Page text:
Here’s what your completed essay introduction looks like.
Even though Christopher Nolan’s Batman has been critically acclaimed, the fact remains that the most successful Batman ever made was Tim Burton’s version starring Michael Keaton (Aspen). Since Batman’s comic book debut in 1939, Batman has been portrayed in the 1960s hit television show (starring Adam West) and in a number of feature-length movies, with A-list actors such as Michael Keaton, George Clooney, and Christian Bale starring in the lead role. Though all of these actors brought their own unique style to the caped crusader, Michael Keaton’s performance stands out among the others. Michael Keaton’s comedic timing, on-screen presence, and ability to deliver flawless lines makes Keaton’s version of Batman one of the most effective on-screen portrayals of the character to date.
Not bad, is it? It hooks readers with a catchy opening line, provides a brief introduction to your topic, and includes a strong, focused thesis to let readers know what your paper is about.
Write the Introduction Last (and Other Crazy Ideas)
Even though the introduction is the first thing your audience reads, the introduction doesn’t have to be the first thing you write.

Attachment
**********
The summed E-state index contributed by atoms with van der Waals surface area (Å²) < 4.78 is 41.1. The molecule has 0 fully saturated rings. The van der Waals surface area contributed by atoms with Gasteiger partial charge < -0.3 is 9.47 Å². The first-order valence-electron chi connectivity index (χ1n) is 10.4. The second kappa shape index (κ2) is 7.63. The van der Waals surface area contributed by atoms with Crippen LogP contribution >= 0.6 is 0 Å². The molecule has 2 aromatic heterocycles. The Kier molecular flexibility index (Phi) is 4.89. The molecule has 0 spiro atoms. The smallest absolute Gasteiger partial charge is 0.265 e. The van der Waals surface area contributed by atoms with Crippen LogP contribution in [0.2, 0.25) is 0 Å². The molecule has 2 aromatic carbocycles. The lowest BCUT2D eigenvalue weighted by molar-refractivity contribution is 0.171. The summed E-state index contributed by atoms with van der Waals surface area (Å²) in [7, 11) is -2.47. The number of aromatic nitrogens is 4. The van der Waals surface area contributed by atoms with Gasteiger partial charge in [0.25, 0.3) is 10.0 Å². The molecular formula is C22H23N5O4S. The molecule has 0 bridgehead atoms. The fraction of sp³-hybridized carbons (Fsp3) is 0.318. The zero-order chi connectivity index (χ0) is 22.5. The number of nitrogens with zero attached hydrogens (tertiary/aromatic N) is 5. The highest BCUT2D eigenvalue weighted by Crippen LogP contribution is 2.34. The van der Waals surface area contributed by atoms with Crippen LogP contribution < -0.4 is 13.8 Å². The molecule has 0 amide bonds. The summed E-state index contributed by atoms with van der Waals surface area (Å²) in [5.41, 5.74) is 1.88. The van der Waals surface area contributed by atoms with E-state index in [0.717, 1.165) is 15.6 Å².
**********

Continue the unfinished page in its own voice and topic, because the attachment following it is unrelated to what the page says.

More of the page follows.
You should always start with a solid focus for your paper, but you can start writing the body of your paper first. Sometimes it can be easier to think of a clever line and strong thesis once you’ve written the main arguments of your paper.
You might also try writing the body and conclusion of your paper (minus the introduction). Once you’ve written the conclusion, think about how you might rework your concluding ideas into an amazing introduction.
Yes, this means you’ll need to write a second conclusion, but sometimes revised conclusions make the best introductions!
If you’re one of those procrastinators and need a bit of help actually starting your paper, read How to Write an Essay Fast and Well.
You might also want to read this to help with formatting.
If you’re still not sure if you know how to write an essay introduction that works, why not have one of our Kibin editors take a look at your paper?